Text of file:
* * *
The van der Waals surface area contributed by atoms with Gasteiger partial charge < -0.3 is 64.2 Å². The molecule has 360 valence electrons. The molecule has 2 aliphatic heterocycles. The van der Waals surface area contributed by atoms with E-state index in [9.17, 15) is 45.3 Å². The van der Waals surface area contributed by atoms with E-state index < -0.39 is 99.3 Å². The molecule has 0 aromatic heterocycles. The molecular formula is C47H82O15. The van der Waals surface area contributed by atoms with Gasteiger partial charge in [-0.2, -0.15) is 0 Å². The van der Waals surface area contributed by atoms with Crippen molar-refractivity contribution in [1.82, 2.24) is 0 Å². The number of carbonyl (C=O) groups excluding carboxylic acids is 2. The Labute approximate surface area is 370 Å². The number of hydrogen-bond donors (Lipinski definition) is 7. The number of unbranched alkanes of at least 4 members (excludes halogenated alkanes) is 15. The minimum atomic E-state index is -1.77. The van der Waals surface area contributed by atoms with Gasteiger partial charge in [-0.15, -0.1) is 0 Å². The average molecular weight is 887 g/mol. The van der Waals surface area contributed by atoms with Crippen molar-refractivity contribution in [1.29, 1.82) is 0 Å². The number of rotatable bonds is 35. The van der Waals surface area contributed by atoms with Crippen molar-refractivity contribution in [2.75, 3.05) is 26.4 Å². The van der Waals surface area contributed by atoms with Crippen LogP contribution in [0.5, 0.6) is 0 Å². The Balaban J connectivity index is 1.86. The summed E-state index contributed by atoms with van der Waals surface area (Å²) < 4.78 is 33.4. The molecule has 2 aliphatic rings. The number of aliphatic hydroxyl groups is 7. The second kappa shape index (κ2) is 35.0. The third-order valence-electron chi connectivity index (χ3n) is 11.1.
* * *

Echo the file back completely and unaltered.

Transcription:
The van der Waals surface area contributed by atoms with Gasteiger partial charge < -0.3 is 64.2 Å². The molecule has 360 valence electrons. The molecule has 2 aliphatic heterocycles. The van der Waals surface area contributed by atoms with E-state index in [9.17, 15) is 45.3 Å². The van der Waals surface area contributed by atoms with E-state index < -0.39 is 99.3 Å². The molecule has 0 aromatic heterocycles. The molecular formula is C47H82O15. The van der Waals surface area contributed by atoms with Gasteiger partial charge in [-0.2, -0.15) is 0 Å². The van der Waals surface area contributed by atoms with Crippen molar-refractivity contribution in [1.82, 2.24) is 0 Å². The number of carbonyl (C=O) groups excluding carboxylic acids is 2. The Labute approximate surface area is 370 Å². The number of hydrogen-bond donors (Lipinski definition) is 7. The number of unbranched alkanes of at least 4 members (excludes halogenated alkanes) is 15. The minimum atomic E-state index is -1.77. The van der Waals surface area contributed by atoms with Gasteiger partial charge in [-0.15, -0.1) is 0 Å². The average molecular weight is 887 g/mol. The van der Waals surface area contributed by atoms with Crippen molar-refractivity contribution in [1.29, 1.82) is 0 Å². The number of rotatable bonds is 35. The van der Waals surface area contributed by atoms with Crippen molar-refractivity contribution in [2.75, 3.05) is 26.4 Å². The van der Waals surface area contributed by atoms with Crippen LogP contribution in [0.5, 0.6) is 0 Å². The Balaban J connectivity index is 1.86. The summed E-state index contributed by atoms with van der Waals surface area (Å²) < 4.78 is 33.4. The molecule has 2 aliphatic rings. The number of aliphatic hydroxyl groups is 7. The second kappa shape index (κ2) is 35.0. The third-order valence-electron chi connectivity index (χ3n) is 11.1.